How Many Kids Is Too Many?

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It was 12 years ago when my wife invited me for a cup of coffee at a local Portland roaster. (Shop local, kids.)  Nothing alarming about the invite; we relish our coffee breaks, and they were the most sensible dates we could afford, as I balanced two jobs, while Nancy watched over our seven kids.

Nancy took a sip of her French Roast, put the mug down, and blurted out the reason for her invitation:

“I’m pregnant.”

How were we going to afford an eighth? We barely paid the bills with seven. People already thought we were crazy to have a big family. Soon, it would be bigger.

Nancy was concerned how I would react. It was soon after child No. 4 arrived that I took on a second, part-time job. (It was supposed to be a seasonal gig, but I was into my sixth year at L.L. Bean.) Now, there would be another mouth to feed. Nancy was scared to tell me, so she picked a public place to break the news, in case I got upset.

My reaction?


Yes, I am foolish that way.

Two recent opinion pieces had me recalling that wonderful moment a dozen years past. (And as I write this my 11-year-old son is sharing our dining room table; I’m typing and he’s working on one of his creations – a miniature pool table, complete with ball return. He’s a genius, I tell you with absolute objectivity.)

One piece was by online columnist Matt Walsh, who laments the trend of avoiding children, because young people fear they are not ready, nor have enough money:

“My generation has been stuck in neutral for years, not wanting to get married, not wanting to have kids … We don’t have the money. We don’t have time. We don’t have an entire checklist full of things that we’ve decided we must have in order to be functioning grownups.”

Walsh blames the focus on money, and bloated estimates on the cost of children.

It “utterly terrifies my peers and convinces them that they can’t have kids, let alone get married until they’ve got six figures in savings.”

Nancy and I hear it all the time. How do you afford so many? It’s a legitimate question. The simple answer is that we figure it out, or try to.

I am no carefree soul. There has been angst, and stares at the bank account statement, wondering how it was going to work. There is debt, which I abhor. We’re working on it.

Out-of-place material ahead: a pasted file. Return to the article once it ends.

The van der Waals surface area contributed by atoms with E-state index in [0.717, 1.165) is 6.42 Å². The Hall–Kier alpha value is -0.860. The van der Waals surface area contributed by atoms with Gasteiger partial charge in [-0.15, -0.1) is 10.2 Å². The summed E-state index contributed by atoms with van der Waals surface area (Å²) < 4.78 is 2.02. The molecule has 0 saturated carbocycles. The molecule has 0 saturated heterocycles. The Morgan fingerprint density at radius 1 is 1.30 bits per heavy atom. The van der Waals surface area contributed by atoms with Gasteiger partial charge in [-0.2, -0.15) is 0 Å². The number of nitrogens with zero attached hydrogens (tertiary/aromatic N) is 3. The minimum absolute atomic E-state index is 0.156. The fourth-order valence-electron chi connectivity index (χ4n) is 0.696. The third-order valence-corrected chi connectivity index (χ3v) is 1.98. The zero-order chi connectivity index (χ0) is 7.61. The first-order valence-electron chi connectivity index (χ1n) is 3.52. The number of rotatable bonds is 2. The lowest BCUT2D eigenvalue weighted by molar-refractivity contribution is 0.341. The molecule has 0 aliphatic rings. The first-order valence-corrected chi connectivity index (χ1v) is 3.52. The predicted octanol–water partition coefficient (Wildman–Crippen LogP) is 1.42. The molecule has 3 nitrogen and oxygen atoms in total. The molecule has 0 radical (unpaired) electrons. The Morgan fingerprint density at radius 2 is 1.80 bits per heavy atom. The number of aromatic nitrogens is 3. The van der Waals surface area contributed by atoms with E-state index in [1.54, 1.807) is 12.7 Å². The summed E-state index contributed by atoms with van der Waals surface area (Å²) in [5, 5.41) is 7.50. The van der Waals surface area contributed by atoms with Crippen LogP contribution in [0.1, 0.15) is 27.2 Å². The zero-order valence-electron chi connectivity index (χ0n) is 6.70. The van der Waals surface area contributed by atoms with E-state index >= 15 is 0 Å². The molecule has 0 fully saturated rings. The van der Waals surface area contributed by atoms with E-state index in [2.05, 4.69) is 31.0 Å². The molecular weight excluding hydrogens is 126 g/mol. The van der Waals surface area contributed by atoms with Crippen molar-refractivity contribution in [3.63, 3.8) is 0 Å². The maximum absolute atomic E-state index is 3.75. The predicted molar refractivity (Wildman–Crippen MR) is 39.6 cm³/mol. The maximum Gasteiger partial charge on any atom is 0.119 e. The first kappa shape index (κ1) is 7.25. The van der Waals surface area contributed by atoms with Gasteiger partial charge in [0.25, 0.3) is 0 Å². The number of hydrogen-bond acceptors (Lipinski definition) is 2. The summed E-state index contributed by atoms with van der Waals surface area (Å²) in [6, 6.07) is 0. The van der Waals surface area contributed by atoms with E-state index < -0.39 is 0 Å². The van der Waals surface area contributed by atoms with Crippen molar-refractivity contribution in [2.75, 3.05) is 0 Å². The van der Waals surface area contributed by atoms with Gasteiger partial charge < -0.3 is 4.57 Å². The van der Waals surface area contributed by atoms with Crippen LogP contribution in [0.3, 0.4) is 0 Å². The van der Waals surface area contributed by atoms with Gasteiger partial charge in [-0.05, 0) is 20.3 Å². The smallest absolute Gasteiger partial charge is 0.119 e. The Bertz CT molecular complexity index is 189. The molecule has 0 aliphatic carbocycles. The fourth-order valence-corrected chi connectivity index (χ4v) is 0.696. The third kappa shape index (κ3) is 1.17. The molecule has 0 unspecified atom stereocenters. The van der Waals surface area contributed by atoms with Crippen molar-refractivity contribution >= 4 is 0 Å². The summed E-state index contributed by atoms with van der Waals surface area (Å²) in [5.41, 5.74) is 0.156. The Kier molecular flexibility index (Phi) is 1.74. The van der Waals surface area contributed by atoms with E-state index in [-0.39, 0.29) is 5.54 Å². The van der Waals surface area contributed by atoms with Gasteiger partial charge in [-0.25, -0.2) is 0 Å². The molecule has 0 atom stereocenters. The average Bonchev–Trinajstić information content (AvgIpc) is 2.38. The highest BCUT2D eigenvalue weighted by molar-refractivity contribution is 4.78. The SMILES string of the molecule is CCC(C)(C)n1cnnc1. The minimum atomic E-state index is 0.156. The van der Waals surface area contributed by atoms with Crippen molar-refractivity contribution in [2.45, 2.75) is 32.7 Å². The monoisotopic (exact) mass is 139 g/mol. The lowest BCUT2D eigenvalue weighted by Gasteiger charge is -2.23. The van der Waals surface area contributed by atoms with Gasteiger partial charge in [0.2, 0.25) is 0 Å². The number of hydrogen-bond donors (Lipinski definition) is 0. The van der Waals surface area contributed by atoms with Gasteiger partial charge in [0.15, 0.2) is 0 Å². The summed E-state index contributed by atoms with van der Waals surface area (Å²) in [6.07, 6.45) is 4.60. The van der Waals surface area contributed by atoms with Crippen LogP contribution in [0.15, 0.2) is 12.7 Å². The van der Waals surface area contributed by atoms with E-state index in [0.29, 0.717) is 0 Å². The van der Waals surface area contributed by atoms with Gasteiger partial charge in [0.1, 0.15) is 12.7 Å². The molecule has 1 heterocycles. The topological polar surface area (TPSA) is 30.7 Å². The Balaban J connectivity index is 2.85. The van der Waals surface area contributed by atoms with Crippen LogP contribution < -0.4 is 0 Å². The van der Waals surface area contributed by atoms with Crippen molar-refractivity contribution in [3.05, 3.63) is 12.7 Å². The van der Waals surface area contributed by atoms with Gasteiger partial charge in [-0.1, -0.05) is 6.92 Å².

But we are getting by, although the United States government is skeptical. We’ve been audited twice, having to prove all those dependents we claimed were actually ours. One sympathetic IRS agent told me that if we applied for government assistance, then the auditing would likely stop.

We declined the offer. (Disclaimer:  That is not a dig on people seeking assistance in emergency situations. But there is the temptation to make welfare part of the budget, not out of an emergency but simply because we are eligible for it.)

Times certainly get tough. But, again, allow me to refer to Walsh’s words:

“Walking the bumpiest parts of the road together, struggling, sacrificing, suffering, going without – this is what brings a family together. It’s an edifying experience if you have the right heart about it.”

The second opinion piece I referred to comes from Bill Nye, the mechanical engineer who used to be a stand-up comic. Nye went on to become an enjoyable, harmless TV personality, teaching kids about science. Catchy title:  Bill Nye, the Science Guy.

But Bill is now expanding his “wisdom” with a Netflix show humbly titled “Bill Nye Saves the World.” On his show, Nye spoke with a panel that included Johns Hopkins bioethics professor Travis Rieder. The discussion was climate change, with Rieder arguing that we should limit the number of children born in the developed world. His reasoning was that developed world inhabitants emit more carbon into the environment.

Mr. Nye jumped in with a solution:

“So should we have policies that penalize people for having extra kids in the developed world?”

Penalize? Just how many kids are considered “extra”?

Whoa. I thought the IRS audits were intrusive.

I figured Doctor Rieder would quickly shoot down Nye’s buffoonery.

Instead, Rieder replied, ““Um, so I do think that we should at least consider it.”

Not good enough for our Science Guy.

“ ‘At least consider it’ is, like, ‘do it’,” Nye said.

Emperor Nye has spoken.

Should I mention my family to Nye? Or to others that say children are too much of a burden? (They are supposed to be a burden; it’s called responsibility.)

Should I tell the story about the time, almost 11 years ago, when my wife brewed me a cup of coffee, sat down at our kitchen table and told me she was expecting, with our ninth child?



Kevin Thomas is a writer and teacher, living with his wife and children in Standish, Maine.